Australia has some of the most vibrant species of birds on the planet. Many of these are native species, but some are introduced species that have managed to flourish. If you need to prune or remove any trees from your backyard, you need to be mindful of any impact this might cause to nesting birds. If birds have chosen one of your trees as their home, there can be severe limitations on what you can actually do to the tree in question. So what do you need to be aware of if you need to alter a tree that is now home to a feathered friend?
Check the Tree's Status
Regardless of whether there are birds nesting in the tree, you first need to check that you are entitled to alter the tree. Local councils have tree registries that act as a database for significant trees. This is when it has been decided that these trees either have a historical significance or that the surrounding environment would be negatively affected by their removal. There are many factors to consider, such as the tree's age, height, the width of the trunk, and the size of the canopy. Check with your local council before planning any work to the tree, even if you only want tree lopping to be performed. You can be fined if you alter a significant tree without prior permission.
Check the Bird's Status
When it comes to birdlife and the tree, you need to consult another branch of government. There is a federal list of birdlife that is critically endangered, endangered, or vulnerable. If any of these birds are nesting in the tree in question, you are generally not permitted to alter the tree unless it poses a tangible threat—such as a largely dead tree that poses a risk of shedding branches or falling over. Even then, you need permission from your local council. For birds that are not included on the federal list, their conservation status is determined by the Department of Environment in your particular state or territory.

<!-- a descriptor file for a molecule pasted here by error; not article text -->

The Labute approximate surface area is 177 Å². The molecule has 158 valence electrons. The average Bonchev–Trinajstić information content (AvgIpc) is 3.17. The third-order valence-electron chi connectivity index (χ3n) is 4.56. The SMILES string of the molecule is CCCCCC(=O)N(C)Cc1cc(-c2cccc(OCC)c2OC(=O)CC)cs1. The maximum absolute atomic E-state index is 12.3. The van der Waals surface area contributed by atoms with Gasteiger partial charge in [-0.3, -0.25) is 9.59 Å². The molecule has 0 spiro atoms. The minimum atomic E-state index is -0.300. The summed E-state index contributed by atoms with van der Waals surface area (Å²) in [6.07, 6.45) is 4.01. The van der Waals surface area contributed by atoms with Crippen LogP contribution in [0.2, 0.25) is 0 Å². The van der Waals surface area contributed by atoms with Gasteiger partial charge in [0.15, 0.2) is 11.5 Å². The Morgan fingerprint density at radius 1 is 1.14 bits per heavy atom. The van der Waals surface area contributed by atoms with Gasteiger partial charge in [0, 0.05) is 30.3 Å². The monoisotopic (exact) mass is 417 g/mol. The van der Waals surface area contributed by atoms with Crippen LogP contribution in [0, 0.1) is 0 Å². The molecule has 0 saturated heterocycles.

Compromise is the name of the game when it comes to altering a tree that a bird calls home. Depending on the type of bird, you might only be able to prune or remove the tree once the bird's nesting season has come to an end. Some species of bird (such as the sulphur-crested cockatoo) are seasonal nesters. Once their chicks have hatched and left the nest, the nest is abandoned. It can be the case that you're only granted permission to alter the tree once it has been abandoned as a nest for the season. You also might only be able to prune certain branches instead of removing the entire tree.
So if you need to remove or severely prune one of your backyard trees, you should first contact your local council. If no birdlife is evident and the tree is not classed as significant, you can generally go ahead. But if birds call the tree home, please ensure that you contact your applicable Department of Environment to ensure that your wildlife conservation responsibilities are met.Share